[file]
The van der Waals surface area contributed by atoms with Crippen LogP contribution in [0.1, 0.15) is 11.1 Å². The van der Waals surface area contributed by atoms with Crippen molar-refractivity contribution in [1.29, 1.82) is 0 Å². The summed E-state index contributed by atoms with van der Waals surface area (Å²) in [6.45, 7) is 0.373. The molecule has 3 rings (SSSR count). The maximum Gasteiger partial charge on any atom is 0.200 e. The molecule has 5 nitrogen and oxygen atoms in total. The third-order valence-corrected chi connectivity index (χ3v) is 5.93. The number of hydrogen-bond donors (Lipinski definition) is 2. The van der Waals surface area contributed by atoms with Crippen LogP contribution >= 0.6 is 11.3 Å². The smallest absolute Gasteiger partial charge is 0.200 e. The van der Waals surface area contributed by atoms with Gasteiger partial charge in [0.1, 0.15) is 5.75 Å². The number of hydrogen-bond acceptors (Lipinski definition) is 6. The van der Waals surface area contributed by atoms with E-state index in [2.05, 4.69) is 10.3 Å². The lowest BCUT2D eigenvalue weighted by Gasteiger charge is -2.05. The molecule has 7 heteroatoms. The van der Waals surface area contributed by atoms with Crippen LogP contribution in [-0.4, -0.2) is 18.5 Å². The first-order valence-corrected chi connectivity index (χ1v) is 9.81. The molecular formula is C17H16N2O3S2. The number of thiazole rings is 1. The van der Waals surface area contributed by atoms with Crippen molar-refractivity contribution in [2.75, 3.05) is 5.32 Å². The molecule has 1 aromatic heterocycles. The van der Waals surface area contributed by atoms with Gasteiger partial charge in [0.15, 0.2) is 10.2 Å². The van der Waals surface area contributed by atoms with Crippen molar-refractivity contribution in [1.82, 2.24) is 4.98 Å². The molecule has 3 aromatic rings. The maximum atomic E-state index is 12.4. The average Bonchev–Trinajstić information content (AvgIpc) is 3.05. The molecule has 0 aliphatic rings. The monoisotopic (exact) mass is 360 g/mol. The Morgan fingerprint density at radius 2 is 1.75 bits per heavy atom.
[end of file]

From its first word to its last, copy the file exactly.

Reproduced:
The van der Waals surface area contributed by atoms with Crippen LogP contribution in [0.1, 0.15) is 11.1 Å². The van der Waals surface area contributed by atoms with Crippen molar-refractivity contribution in [1.29, 1.82) is 0 Å². The summed E-state index contributed by atoms with van der Waals surface area (Å²) in [6.45, 7) is 0.373. The molecule has 3 rings (SSSR count). The maximum Gasteiger partial charge on any atom is 0.200 e. The molecule has 5 nitrogen and oxygen atoms in total. The third-order valence-corrected chi connectivity index (χ3v) is 5.93. The number of hydrogen-bond donors (Lipinski definition) is 2. The van der Waals surface area contributed by atoms with Crippen LogP contribution >= 0.6 is 11.3 Å². The smallest absolute Gasteiger partial charge is 0.200 e. The van der Waals surface area contributed by atoms with Gasteiger partial charge in [0.1, 0.15) is 5.75 Å². The number of hydrogen-bond acceptors (Lipinski definition) is 6. The van der Waals surface area contributed by atoms with E-state index in [2.05, 4.69) is 10.3 Å². The lowest BCUT2D eigenvalue weighted by Gasteiger charge is -2.05. The molecule has 7 heteroatoms. The van der Waals surface area contributed by atoms with Crippen LogP contribution in [-0.4, -0.2) is 18.5 Å². The first-order valence-corrected chi connectivity index (χ1v) is 9.81. The molecular formula is C17H16N2O3S2. The number of thiazole rings is 1. The van der Waals surface area contributed by atoms with Crippen molar-refractivity contribution in [2.75, 3.05) is 5.32 Å². The molecule has 1 aromatic heterocycles. The van der Waals surface area contributed by atoms with Gasteiger partial charge in [0.15, 0.2) is 10.2 Å². The van der Waals surface area contributed by atoms with Crippen molar-refractivity contribution in [1.82, 2.24) is 4.98 Å². The molecule has 3 aromatic rings. The maximum atomic E-state index is 12.4. The average Bonchev–Trinajstić information content (AvgIpc) is 3.05. The molecule has 0 aliphatic rings. The monoisotopic (exact) mass is 360 g/mol. The Morgan fingerprint density at radius 2 is 1.75 bits per heavy atom.